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Felicia Lee

Felicia is a Bay Area (Northern California) native, and holds an English degree from University of California, Irvine. As i-ACT's Project Associate, she contributes to the i-ACT team by helping with all i-ACT related projects including the Carl Wilkens Fellowship, Little Ripples, Darfur United, and more. Felicia hopes to be with i-ACT for a long and beautiful time.

Posts byFelicia Lee

A Story about a Boy

This was originally posted on iactivism.org by Felicia Lee. Once upon a time, there lived a little boy named Rami. He was a happy, rambunctious, and talkative child. He lived with his mother, father, and seven siblings in a clean and peaceful home filled with love. Rami was nearly four years old; he could sing songs that he learned at his preschool, and he
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The Ripples are Real

My eyes filled up with tears today. Now, don’t go feeling bummed out yet. I wasn’t on the verge of crying because I was having a moment of despondency over the “plight of refugees,” or so the oft-used phrase goes. This isn’t going to be that kind of blog entry. The tears I had were the kind that come from being carried to a
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Fashion and Fields

Backpacks are becoming popular here. When there are assessments scheduled to take place, our Little Ripples assessment team members each carries a yellow backpack to the school. Since we walk to a nearby “restaurant” for our lunch break on these days, the owner of the establishment has been seeing the same yellow backpacks for a week now. This afternoon, he declared himself as part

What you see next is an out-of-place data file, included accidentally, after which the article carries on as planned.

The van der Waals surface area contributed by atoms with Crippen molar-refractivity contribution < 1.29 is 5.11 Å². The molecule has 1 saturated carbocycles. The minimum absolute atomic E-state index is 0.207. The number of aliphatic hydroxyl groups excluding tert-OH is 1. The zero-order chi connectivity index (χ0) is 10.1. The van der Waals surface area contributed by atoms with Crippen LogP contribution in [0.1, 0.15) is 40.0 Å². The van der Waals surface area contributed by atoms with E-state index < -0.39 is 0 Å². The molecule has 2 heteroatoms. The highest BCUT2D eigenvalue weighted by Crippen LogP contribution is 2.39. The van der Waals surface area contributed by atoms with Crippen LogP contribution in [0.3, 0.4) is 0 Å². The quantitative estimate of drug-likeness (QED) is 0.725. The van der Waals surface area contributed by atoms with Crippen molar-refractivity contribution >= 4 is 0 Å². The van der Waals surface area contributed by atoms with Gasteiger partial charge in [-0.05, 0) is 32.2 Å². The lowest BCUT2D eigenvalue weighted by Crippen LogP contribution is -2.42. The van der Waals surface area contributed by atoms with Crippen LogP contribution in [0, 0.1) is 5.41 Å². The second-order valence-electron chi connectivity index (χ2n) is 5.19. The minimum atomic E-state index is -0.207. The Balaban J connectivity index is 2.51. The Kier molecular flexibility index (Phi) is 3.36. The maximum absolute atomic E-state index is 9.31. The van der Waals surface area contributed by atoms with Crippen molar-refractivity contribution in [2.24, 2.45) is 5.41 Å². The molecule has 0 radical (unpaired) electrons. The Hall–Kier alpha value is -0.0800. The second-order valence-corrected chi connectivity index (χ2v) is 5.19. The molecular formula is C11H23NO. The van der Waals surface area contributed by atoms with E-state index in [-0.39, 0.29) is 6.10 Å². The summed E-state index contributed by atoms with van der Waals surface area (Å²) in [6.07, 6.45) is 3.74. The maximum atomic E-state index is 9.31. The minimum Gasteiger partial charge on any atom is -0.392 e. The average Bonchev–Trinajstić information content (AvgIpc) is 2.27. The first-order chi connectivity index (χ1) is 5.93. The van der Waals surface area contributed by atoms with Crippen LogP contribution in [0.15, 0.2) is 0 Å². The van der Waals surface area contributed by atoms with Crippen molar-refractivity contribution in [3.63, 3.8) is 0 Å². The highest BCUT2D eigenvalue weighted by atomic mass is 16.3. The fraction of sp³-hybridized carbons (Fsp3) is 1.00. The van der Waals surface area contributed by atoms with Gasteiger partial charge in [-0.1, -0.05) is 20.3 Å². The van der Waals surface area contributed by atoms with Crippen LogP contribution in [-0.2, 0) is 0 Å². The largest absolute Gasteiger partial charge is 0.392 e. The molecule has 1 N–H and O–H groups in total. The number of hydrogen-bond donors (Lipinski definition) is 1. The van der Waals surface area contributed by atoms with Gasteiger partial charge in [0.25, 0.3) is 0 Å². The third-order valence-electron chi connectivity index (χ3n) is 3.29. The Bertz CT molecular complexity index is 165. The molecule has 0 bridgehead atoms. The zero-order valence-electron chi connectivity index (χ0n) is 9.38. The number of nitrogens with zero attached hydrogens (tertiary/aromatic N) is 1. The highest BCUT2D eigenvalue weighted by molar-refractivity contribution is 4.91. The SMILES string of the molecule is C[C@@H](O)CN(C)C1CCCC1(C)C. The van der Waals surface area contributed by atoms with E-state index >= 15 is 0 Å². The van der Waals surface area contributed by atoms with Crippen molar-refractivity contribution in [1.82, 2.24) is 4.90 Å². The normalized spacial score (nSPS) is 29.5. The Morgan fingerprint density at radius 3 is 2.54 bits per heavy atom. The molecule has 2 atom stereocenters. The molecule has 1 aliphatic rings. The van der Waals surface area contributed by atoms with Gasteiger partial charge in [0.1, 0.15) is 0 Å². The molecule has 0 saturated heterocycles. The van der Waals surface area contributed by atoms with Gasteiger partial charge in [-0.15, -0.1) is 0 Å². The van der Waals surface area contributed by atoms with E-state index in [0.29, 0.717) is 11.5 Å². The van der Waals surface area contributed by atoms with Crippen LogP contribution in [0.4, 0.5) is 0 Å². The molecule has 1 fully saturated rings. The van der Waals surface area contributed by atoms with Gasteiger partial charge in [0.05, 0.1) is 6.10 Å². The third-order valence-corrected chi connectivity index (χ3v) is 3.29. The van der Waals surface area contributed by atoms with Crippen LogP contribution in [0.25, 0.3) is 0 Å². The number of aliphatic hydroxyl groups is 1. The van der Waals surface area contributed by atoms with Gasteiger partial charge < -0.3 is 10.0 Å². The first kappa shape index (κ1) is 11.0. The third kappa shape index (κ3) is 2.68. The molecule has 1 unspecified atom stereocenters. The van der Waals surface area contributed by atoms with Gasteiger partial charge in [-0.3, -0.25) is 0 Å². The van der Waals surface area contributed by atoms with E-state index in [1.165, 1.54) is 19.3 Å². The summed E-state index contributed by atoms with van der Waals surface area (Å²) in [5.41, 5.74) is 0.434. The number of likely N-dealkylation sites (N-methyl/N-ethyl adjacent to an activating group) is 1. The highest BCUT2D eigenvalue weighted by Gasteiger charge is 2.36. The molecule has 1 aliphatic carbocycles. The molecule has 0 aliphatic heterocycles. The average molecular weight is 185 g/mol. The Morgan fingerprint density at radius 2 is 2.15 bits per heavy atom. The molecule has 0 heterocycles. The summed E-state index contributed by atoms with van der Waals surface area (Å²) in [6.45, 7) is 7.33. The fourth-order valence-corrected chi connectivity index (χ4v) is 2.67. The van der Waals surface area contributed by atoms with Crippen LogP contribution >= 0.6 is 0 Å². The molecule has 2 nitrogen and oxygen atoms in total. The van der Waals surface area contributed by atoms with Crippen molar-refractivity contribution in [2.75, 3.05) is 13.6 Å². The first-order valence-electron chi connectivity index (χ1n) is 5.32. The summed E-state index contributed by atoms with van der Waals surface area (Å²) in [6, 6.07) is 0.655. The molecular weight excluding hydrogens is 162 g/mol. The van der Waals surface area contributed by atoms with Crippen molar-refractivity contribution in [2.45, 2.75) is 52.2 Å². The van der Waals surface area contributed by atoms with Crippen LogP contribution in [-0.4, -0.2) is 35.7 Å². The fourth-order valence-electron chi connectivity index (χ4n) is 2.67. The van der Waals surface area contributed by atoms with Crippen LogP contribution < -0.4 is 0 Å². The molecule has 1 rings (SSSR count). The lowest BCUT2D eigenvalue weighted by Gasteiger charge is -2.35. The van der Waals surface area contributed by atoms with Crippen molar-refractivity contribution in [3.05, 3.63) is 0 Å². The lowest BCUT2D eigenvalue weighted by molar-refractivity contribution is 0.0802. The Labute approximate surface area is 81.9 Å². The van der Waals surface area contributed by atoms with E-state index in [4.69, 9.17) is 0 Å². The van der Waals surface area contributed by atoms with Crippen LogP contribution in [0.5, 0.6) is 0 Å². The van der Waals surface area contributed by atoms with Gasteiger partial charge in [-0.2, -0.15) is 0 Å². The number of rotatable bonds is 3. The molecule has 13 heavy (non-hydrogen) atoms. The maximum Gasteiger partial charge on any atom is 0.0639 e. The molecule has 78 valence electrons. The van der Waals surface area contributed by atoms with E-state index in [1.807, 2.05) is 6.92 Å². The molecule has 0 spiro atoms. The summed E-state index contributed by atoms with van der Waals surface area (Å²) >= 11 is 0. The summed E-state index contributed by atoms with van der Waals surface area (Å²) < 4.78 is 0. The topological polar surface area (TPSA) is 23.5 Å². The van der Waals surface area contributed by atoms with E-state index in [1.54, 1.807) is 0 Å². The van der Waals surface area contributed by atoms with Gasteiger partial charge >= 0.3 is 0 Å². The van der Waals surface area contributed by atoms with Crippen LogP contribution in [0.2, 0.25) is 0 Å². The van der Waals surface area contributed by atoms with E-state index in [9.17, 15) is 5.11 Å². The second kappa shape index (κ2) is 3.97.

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This blog was originally posted on iactivism.org as part of iACT’s 22nd expedition to eastern Chad. Happy Thanksgiving from eastern Chad! We are so grateful to be celebrating out here, near our Darfuri family. Being daily surrounded by refugees who have been away from their homeland for over a decade certainly reminds us to be thankful for everything we have back home, and it
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Reasons to Celebrate

This blog was originally posted on iactivism.org as part of iACT’s 22nd expedition to eastern Chad. When I’m in the camps, I never know which day of the week it is. Today was — well, still is — Sunday, but earlier out in the maze-like “streets” of Goz Amer, it felt as if it could have been any day. School was in session, market
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